Median (range) FCM levels from two to six hours after injection of ACTH were 505 (34–6408 ng/g). Overall, FCM concentrations peaked at 7 h and slowly decreased afterwards (including high values in some intervals; Figure 1).
When expressed at individual animal levels, the FCM concentrations align with the herd level for five animals where peak levels ranged from 5000 ng to 8000 ng/g faeces. As can be seen in Figure 2, animal numbers 2, 4 and 5 reached their peak values later than the other individuals. There were three unidentified high concentration (6408, 5409 and 3721 ng/g faeces) samples (6–9 h), which could have been those animals’ (e.g., animal 5) early peak samples. Individual peak samples were about 6.3 (2.0–16.8) times higher (median 3359; range 2352–5361 ng/g) than respective baselines (0–6 h; 685; 315–1079 ng/g faeces).

3.2. Results from the Biological Validation (Normal Handling and Calf Marking at Stjernevatn)

The highest values of cortisol metabolites were found around eight hours after the human activity started within the fences. FCM concentrations (median; range) in reindeer (Figure 3) were significantly different between morning (480; 212–1159 ng/g faeces) and evening (1469; 605–4673 ng/g faeces) sampling (F = 116.9; p < 0.001). Calves and adults did not show any significant differences in FCM levels (F = 1.35; p = 0.25). A total of 65 samples were from calves and 49 samples were from adult reindeer. In the first phase (0–2 h) adult samples were from males and females, non-lactating and lactating. In the second phase (8–10 h) samples from adult reindeer came only from lactating females with calves at foot.

4. Discussion

4.1. Non-Invasive Versus Non-Disturbing

Even though faeces collection is a non-invasive approach compared to blood collection, it may not be non-disturbing, because sample collection can trigger a stress response in animals that are not used to close human presence [4]. This is especially true with herd animals such as reindeer. Since stress is conducive to changes in welfare, production, physiology, health and mortality [23], even slow but repetitive entries into the fence, prompting sudden movements or alertness of the animals, may increase cortisol levels. This will not affect FCM levels in the sample collected immediately but may very well result in higher levels in serial samples collected later on [5]. Thus, the experimental animals receiving ACTH in Tverrvatnet may have already had higher cortisol levels, due to the earlier handling by the reindeer herder moving the animals in the fence. The delayed decrease in FCM levels may be attributed to such a disturbance, because, during the first phase, samples were taken from the herd every hour.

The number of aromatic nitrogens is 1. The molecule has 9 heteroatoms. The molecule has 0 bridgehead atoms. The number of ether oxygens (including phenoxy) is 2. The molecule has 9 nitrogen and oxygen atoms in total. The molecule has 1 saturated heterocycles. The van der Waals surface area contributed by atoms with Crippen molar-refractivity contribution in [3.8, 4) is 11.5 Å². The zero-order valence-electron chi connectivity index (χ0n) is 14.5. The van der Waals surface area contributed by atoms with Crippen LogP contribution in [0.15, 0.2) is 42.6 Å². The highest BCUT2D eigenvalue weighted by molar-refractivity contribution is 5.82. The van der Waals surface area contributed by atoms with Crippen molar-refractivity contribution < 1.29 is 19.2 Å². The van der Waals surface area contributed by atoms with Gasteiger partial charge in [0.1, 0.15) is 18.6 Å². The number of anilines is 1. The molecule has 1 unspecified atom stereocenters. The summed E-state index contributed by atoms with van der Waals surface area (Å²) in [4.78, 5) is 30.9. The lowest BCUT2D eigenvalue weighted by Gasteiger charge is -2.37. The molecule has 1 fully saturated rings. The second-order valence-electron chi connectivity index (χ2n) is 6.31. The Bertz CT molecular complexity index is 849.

Even though the sample collection at Stjernevatn started once the animals were moved to the working fence, the gathering earlier in the morning may also have influenced or even exacerbated the stress levels of the animals. However, since the time lag between the time the work started in the working fence and the gathering was less than seven hours, the 0–2 h samples most likely reflect true FCM baseline levels.
Sampling protocols, based on earlier experience in similar studies, were prepared in detail before the data collection started. A total number of 317 samples were collected over 44 h in the ACTH challenge test, which should capture any peak levels in FCMs. Earlier studies have demonstrated a time lag of FCM in reindeer of 8 to 24 h [14]. In the biological validation, a total number of 114 samples were collected over 10 h, which could be too short to detect late peak levels. After handling was completed, it was usual practice to release the animals back to pasture. Holding them much longer in fence would, therefore, not be justified in the private herd visited.

4.2. Peak FCM Levels

Following the ACTH challenge, all animals showed well expressed peak FCM levels which were about 630% above their respective baseline levels. This is the first time such a non-invasive method to measure FCM levels in reindeer has been successfully validated. Comparing absolute values in the present study with earlier studies not using the same immunoassays is not relevant, as the different antibodies pick up different cortisol metabolites and to a different degree [5]. The FCM levels peaked seven to eight hours after stimulating the adrenals. This was quicker than reported delay times for deer or goats [24,25], but closer to those found in other ruminants (10–12 h), such as sheep or cattle [6]. However, our results correspond well with findings in caribou, where a significant (but not comparably expressed) increase in FCM was found eight hours after an ACTH challenge [14].
In the biological validation experiment performed at Stjernevatn, the FCM levels eight to ten hours after handling showed more than a three-fold rise compared to baseline levels (samples collected after 0–2 h). This indicates that our method is sensitive enough to detect the effect of handling stress. However, the peak FCM levels were lower when compared to the ACTH challenge test. A study by Carlsson et al. [26] found no increase in FCM levels eight hours after handling stress, but their method was not validated for this species. This underlines the importance of performing validation studies in every animal species and validating each method of FCM analysis against baseline values found under practical and representative conditions.

4.3. Effects of Sex and Individual